Fast fashion brands cause environmental problems, study finds

Fast fashion is characterized by trendy clothes and affordable prices. However, fast fashion has contributed greatly to the environmental issues associated with building and disposing of mass amounts of clothing. (Made in Canva by Aubree B. Jennings)

Fast fashion has dramatically increased the textiles produced, purchased and discarded over the past two decades, causing environmental and social issues.

According to a textile workshop run by the National Institute of Standards and Technology, companies are producing nearly twice as much clothing as before 2000, with nearly 50 billion items thrown away within a year of being made. The publication also reported that an item of clothing is worn an average of seven times in the United States before being thrown away.

This increase is openly attributed by the NIST to the rise of fast fashion. Fast fashion is characterized by fashionable clothes and affordable prices which are possible due to cheap materials and poor construction.

Dawna Baugh, a BYU professor of fashion textiles and garment construction, said fast fashion garments would have a three-month life cycle, attracting customers to buy and throw away within months. This leads to massive amounts of waste in landfills as well as unsustainable processes of water, chemicals and labor in the manufacture of garments, according to NIST.

“Consumers are all okay with eco-friendly products that are better for our environment, but they’re not okay with paying the extra money,” Baugh said.

The environmental and social issues of fast fashion rose to the forefront of public conversation in 2013 with the collapse of the Rana Plaza building in Bangladesh. This disaster killed more than 1,100 factory workers, according to the NIST publication.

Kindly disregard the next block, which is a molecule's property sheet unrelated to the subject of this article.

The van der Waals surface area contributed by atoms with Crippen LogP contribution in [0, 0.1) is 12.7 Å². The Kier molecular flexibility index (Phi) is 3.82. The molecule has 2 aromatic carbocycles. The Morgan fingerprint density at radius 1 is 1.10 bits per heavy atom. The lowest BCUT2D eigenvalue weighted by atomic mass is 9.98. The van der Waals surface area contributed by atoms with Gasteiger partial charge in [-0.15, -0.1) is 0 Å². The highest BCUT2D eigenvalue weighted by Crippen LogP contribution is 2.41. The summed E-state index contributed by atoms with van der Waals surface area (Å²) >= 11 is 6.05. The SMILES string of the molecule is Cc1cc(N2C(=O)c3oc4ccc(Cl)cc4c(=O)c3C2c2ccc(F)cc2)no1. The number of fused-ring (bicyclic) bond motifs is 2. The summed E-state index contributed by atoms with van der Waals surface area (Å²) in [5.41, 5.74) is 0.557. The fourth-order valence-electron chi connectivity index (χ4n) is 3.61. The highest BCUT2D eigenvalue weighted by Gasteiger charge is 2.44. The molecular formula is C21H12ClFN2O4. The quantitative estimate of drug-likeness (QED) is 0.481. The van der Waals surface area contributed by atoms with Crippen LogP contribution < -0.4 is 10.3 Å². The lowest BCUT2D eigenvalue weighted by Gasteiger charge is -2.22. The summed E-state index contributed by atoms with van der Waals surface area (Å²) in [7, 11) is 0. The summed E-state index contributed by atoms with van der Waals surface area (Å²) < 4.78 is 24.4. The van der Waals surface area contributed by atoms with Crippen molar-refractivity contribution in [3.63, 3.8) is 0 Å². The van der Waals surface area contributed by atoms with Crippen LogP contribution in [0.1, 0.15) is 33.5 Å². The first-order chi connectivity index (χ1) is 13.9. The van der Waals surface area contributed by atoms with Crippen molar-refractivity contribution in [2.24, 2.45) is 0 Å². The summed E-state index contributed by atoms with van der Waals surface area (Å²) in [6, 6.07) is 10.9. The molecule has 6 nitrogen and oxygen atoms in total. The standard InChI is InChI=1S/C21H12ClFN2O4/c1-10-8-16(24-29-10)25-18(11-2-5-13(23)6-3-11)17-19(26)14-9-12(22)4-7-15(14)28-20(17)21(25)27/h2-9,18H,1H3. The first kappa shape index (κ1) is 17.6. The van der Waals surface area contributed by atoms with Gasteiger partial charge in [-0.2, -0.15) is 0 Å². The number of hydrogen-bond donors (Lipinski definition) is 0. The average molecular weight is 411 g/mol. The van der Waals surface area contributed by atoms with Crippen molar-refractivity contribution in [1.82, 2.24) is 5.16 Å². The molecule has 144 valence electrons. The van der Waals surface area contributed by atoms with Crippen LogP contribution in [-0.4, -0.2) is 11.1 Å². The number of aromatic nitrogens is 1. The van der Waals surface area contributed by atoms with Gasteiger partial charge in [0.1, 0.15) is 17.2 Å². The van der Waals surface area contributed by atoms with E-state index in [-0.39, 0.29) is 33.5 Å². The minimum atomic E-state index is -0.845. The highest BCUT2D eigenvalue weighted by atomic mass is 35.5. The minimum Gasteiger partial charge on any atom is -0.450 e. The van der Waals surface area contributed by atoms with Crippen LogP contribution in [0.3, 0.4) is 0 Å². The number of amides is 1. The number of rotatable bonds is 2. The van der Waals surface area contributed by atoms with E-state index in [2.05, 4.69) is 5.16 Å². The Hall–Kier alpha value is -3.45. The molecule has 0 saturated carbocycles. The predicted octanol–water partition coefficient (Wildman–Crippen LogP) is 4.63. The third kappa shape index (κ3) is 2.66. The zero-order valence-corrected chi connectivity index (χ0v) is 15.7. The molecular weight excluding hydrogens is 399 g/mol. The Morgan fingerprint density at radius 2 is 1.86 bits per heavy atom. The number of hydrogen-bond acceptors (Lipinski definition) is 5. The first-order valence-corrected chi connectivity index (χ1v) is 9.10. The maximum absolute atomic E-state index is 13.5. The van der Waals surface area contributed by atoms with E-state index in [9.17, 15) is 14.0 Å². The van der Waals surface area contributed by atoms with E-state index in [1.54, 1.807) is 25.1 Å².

In recent years, the clothing company “Shein” has come under social scrutiny for its illegal labor practices in China.

“When we talk about sustainability, we are not just talking about the sustainability of the land, we are talking about the sustainability of the work. When these companies come into these countries and get really cheap labor, and they expect these people to work six or seven days a week, 12 or 14 hours a day, that’s not not socially sustainable,” Baugh explained.

While these issues remain prevalent, Baugh said there is a movement in the fashion industry and among consumers towards environmentally friendly clothing.

“The big buzzword in fashion right now is ‘sustainable,'” Baugh said.

The trend is positive, she said, but she cautioned against marketing ploys, called “greenwashing”, which manipulate customers into buying items labeled as eco-friendly that do not are actually not.

The International Textile and Apparel Association held a conference last week, attended by Baugh, where Professor Mercan Derafshi of the University of Tennessee at Martin presented on the effects of greenwashing on students.

In the study, according to Baugh, students rated three products based on their durability. The one that was the most sustainable received the lowest grade from the students because it had no ecological terminology on advertising.

In July this year, H&M was sued for misleading customers with their eco-friendly adverts when an independent study proved it was in fact very unsustainable. This included a dress marketed as having used 20% less water on average when in reality it had used 20% more water.

Rather than relying on brands to disclose their sustainability practices, Baugh suggested supporting slow fashion, thrift and clothing donation as eco-friendly measures.

Slow fashion is described as clothing that, although more expensive, is of higher quality and will last a long time.

Amanda Bartholomew, a family consumer science student at BYU, said that while slow fashion is initially more expensive, it could save money in the long run by lasting much longer.

She linked it to buying cookware and said, “I don’t want to buy a bunch of non-stick pans that are going to last me a year,” she said. “I’d rather drop about $300 on an ‘All-Clad’ stainless steel pan because it’s going to last me forever, like it’s so worth it.”

Reusing clothing is another popular way to support sustainable practices.

Provo resident Lexie Burningham started her own business this summer, called “Orange Thrift,” selling second-hand items from pop-up shops in the Provo area. She said she wanted to promote the reuse of clothes, saying, “It’s not just for unique pieces, but it’s also related to helping the world in some way and letting those clothes have a another life. That’s what I want to defend. »

Burningham and Baugh shared that donating clothes is infinitely better than throwing them away. Baugh explained that even clothes that aren’t suitable for resale, like the donation of a single shoe, can be reused and recycled.

The NIST publication states that 85% of textiles end up incinerated or landfilled, and only 15% are recycled or reused.

“I would say my best advice for helping our landfill is to not let your clothes end up in the landfill,” Baugh said.

Printable, PDF and email version

About Author

Comments are closed.